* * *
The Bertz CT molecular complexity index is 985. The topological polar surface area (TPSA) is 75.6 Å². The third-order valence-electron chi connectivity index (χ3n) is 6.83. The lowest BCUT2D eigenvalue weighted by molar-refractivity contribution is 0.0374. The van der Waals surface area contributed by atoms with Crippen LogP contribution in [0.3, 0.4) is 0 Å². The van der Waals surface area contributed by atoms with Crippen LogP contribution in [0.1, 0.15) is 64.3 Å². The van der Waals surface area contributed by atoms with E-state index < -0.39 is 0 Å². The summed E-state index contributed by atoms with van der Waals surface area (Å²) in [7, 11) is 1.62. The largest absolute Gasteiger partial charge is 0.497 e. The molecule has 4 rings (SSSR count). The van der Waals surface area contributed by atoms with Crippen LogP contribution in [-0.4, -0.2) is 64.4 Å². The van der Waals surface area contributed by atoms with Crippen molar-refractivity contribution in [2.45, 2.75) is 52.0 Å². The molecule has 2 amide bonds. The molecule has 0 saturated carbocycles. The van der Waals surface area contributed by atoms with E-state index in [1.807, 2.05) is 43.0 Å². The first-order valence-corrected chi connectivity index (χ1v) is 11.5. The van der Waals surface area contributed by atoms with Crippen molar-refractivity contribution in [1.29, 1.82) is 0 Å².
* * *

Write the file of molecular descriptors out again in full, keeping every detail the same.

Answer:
The Bertz CT molecular complexity index is 985. The topological polar surface area (TPSA) is 75.6 Å². The third-order valence-electron chi connectivity index (χ3n) is 6.83. The lowest BCUT2D eigenvalue weighted by molar-refractivity contribution is 0.0374. The van der Waals surface area contributed by atoms with Crippen LogP contribution in [0.3, 0.4) is 0 Å². The van der Waals surface area contributed by atoms with Crippen LogP contribution in [0.1, 0.15) is 64.3 Å². The van der Waals surface area contributed by atoms with E-state index < -0.39 is 0 Å². The summed E-state index contributed by atoms with van der Waals surface area (Å²) in [7, 11) is 1.62. The largest absolute Gasteiger partial charge is 0.497 e. The molecule has 4 rings (SSSR count). The van der Waals surface area contributed by atoms with Crippen LogP contribution in [-0.4, -0.2) is 64.4 Å². The van der Waals surface area contributed by atoms with Crippen molar-refractivity contribution in [2.45, 2.75) is 52.0 Å². The molecule has 2 amide bonds. The molecule has 0 saturated carbocycles. The van der Waals surface area contributed by atoms with E-state index in [1.807, 2.05) is 43.0 Å². The first-order valence-corrected chi connectivity index (χ1v) is 11.5. The van der Waals surface area contributed by atoms with Crippen molar-refractivity contribution in [1.29, 1.82) is 0 Å².